Bump on Scrotum

Question:

I discovered a small bump on my genital area yesterday. It was pink and was located on my scrotum. When I squeezed it a small amount of clear fluid secreted out. A few days ago too, I discovered a bump on scrotum and assumed it was a bug bite. That is also still there. I remember experiencing a similar single red bump on scrotum about a year ago. At that time, when I tried to squeeze it, there was a secretion of whitish-yellow puss and blood. This used to itch a little, but was painless. Can you please guide me on understanding what this is? I am worried about STD and anxious. I am sexually active, and I do not want to infect anyone else if I have a sexually transmitted disease. Could it be an infection or something more sinister, like cancer?

Answer

Finding a small lump on scrotum can mean various things. It can be a result of a bug bite, sexually transmitted disease, infection or even testicular cancer. It is natural for most men to instantly suspect that they have testicular cancer, especially with all the hype in the media about cancer. However, a lump in the scrotum can occur due to other less harmful and more common reasons too.

  • Hydrocele – Hydrocele is the collection of fluid in the scrotum. The scrotum is the loose, fleshy sac that holds the testicles. There is a tube in the testis that takes sperm to the penis. The sac in the scrotum, next to the testis collects fluid. This usually occurs on one side of the testes, but can occur on both sides too. If you feel a small, fluid-filled balloon inside the scrotum, you could be having Hydrocele. The size of the lump can vary greatly. It can start out the size of a pea and go on to become larger. Most often Hydrocele heals itself. However, if it gets larger, medical treatment is advised.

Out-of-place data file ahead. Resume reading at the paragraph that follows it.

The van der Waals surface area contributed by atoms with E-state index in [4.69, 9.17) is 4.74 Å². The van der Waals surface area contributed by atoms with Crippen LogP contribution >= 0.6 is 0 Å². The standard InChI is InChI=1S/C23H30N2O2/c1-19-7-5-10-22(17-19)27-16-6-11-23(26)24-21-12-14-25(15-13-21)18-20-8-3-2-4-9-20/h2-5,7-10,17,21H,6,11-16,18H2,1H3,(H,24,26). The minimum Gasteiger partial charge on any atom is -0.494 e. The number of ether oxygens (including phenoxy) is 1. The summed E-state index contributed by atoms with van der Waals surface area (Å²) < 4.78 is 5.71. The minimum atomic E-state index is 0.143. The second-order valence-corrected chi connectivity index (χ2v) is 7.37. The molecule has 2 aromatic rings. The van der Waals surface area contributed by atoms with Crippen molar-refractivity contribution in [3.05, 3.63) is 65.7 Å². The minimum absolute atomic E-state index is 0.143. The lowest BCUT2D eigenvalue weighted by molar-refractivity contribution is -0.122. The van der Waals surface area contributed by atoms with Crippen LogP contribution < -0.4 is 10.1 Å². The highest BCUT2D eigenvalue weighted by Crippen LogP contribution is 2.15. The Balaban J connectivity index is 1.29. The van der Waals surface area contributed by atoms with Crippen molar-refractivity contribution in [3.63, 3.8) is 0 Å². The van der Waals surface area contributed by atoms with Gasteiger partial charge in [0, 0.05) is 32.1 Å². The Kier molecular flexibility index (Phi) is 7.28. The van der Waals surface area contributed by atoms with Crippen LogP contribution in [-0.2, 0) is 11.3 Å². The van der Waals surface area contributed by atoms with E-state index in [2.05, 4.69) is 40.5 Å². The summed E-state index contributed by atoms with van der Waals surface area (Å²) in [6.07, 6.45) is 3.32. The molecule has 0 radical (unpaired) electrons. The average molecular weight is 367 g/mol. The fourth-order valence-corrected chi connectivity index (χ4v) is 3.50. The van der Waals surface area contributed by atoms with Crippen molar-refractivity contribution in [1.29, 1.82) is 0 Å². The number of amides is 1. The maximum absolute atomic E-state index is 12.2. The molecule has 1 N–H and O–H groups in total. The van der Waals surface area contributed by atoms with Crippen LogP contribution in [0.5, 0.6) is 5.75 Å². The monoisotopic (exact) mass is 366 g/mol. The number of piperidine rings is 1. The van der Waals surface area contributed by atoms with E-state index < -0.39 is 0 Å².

• Spermatocole – This is a small cyst also known as spermatic cyst that commonly develops in the epididymis. This is a small tube, found in the upper section of the testicle that collects and transports sperm to the penis. This abnormal sac is filled with a clear liquid that may contain sperm. You may feel the bump on scrotum that is slightly painful, and will increase in pain with the enlargement of the cyst. There might also be some swelling behind the testicle.
  • Orchitis – Orchitis is an infection that is caused by various bacteria and viruses. One of the most common causes of orchitis is mumps. It can also be caused by sexually transmitted diseases such as gonorrhoea or Chlamydia. It can also occur from urinary tract infections, or if you were not vaccinated against mumps. Surgeries in the urinary tract can also lend to such circumstances. If you experience groin pain, pain with intercourse, scrotal swelling, or a feeling of heaviness on one side of the testicle you may be having orchitis.
  • Varicocele – The testicle consists of many veins. If any one of these veins becomes enlarged, it prevents blood from flowing properly. This causes the veins to swell and widen. A painless, small lump on scrotum is one symptom of varicocele. This can be a result of a kidney tumour if it is experienced by older men. If this occurs in younger men, and is not treated it can lead to infertility.

A bump on scrotum, even a single red bump on scrotum, must not be ignored. If you discover a lump in the scrotum, you should alert your doctor to this fact as soon as possible. Waiting around for the lump to disappear might cause unnecessary complications. Therefore, it is vital to get the lump evaluated and get a proper medical prognosis as to the cause of the lump and the required medical treatment.